Documentary modes explained

  • 58 views
Uploaded on

 

  • Full Name Full Name Comment goes here.
    Are you sure you want to
    Your message goes here
    Be the first to comment
    Be the first to like this
No Downloads

Views

Total Views
58
On Slideshare
0
From Embeds
0
Number of Embeds
0

Actions

Shares
Downloads
2
Comments
0
Likes
0

Embeds 0

No embeds

Report content

Flagged as inappropriate Flag as inappropriate
Flag as inappropriate

Select your reason for flagging this presentation as inappropriate.

Cancel
    No notes for slide

Transcript

  • 1. Documentary Modes
  • 2. Documentary Modes • Documentary mode is a conceptual scheme developed by American documentary theorist Bill Nichols (2001) that seeks to distinguish particular traits and conventions of various documentary film styles. • Nichols identifies six different documentary 'modes' in his schema: poetic, expository, observational, participatory, reflexive, and performative. • While Nichols' discussion of modes does progress chronologically with the order of their appearance in practice, documentary film often returns to themes and devices from previous modes. • In other words documentaries can have elements of the different modes within them.
  • 3. Poetic Mode • Early documentary filmmakers, bolstered by Soviet montage theory and the French Impressionist cinema principle of photogenie, appropriated these techniques into documentary filmmaking to create what Nichols would later call the poetic mode. • The poetic mode of documentary film tends toward subjective interpretations of its subject(s). • Documentaries in the poetic mode forsake traditional narrative content: individual characters and events remain undeveloped, in favor of creating a particular mood or tone.
  • 4. Poetic Mode • This is particularly noticeable in the editing of poetic documentaries, where continuity is of virtually no consequence at all. • Rather, poetic editing explores “associations and patterns that involve temporal rhythms and spatial juxtapositions.” (Nichols 2001) • Joris Ivens’ Regen (1929) is a good example of the poetic mode, consisting of unrelated shots linked together to illustrate a rain shower in Amsterdam. • That the poetic mode illustrates such subjective impressions with little or no rhetorical content, it is often perceived as avant-garde, and subsequent pieces in this mode (Godfrey Reggio’s Koyannisqatsi (1982) for example,) are likely to be found within that realm.
  • 5. Expositional Mode • Documentary forefather John Grierson offers an explanation for the move away from poetic documentary, claiming filmmakers, “got caught up in social propaganda…We got on to the social problems of the world, and we ourselves deviated from the poetic line.” (Sussex 1972) • The expositional mode moves sharply from the poetic mode in terms of visual practice and story-telling devices, by virtue of using rhetoric (factual information and opinions given by interviewees) and its goals of passing on information and persuading the viewer. • Narration is a distinct innovation of the expositional mode of documentary. Mainly as an omnipresent, omniscient, and objective voice over the footage. • Narration is used as a way of explaining and arguing about a documentary’s rhetorical content.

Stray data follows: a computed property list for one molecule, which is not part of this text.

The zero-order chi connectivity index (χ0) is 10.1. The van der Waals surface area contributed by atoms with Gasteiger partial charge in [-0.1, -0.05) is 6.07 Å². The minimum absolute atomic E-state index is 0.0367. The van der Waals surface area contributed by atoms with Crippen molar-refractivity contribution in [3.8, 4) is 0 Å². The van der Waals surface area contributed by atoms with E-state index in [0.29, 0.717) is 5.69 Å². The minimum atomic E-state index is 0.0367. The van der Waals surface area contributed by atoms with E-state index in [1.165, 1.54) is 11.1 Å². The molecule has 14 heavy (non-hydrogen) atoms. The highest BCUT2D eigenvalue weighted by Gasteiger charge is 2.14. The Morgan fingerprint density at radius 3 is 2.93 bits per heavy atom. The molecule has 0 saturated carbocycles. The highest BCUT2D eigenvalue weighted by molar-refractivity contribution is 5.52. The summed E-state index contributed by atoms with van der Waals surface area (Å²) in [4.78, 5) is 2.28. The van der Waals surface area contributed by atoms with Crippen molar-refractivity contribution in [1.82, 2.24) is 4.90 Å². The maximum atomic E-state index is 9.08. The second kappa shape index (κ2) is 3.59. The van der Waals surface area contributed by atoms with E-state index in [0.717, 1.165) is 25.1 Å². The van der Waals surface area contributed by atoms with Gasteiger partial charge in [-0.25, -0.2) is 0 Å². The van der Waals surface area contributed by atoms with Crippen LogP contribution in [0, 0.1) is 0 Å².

• 6. Expositional Mode • Where documentary in the poetic mode thrived on a filmmaker’s subjective visual interpretation of a subject, expositional mode collects footage that aims to strengthen the spoken narrative. • This shift in visual tactics gives rise to what Nichols refers to as “evidentiary editing,” a practice in which expositional images “...illustrate, illuminate, evoke, or act in counterpoint to what is said…[we] take our cue from the commentary and understand the images as evidence or demonstration…” (Nichols 2001) • Cutaways during an interview are a particularly good example of this. • The engagement of rhetoric with supporting visual information founded in the expositional mode continues today and, indeed, makes up the bulk of documentary product. Film features, news stories, and various television programmes use this device for transferring information.
  • 7. Observational Mode • The observational mode of documentary developed in the wake of the innovation and evolution of more portable cameras in the 1960's. • In Dziga Vertov's Kino-Eye manifestoes, he declared, “I, a camera, fling myself along…maneuvering in the chaos of movement, recording movement, startling with movements of the most complex combinations.” (Michelson, O’Brien, & Vertov 1984) • This emphasis on mobility became practicable in the early 1960’s as, “new, light equipment made possible an intimacy of observation new to documentary, and this involved sound as well as image.” (Barnouw 1993) • The move to lighter 16mm equipment and shoulder mounted cameras allowed documentarians to leave the anchored point of the tripod.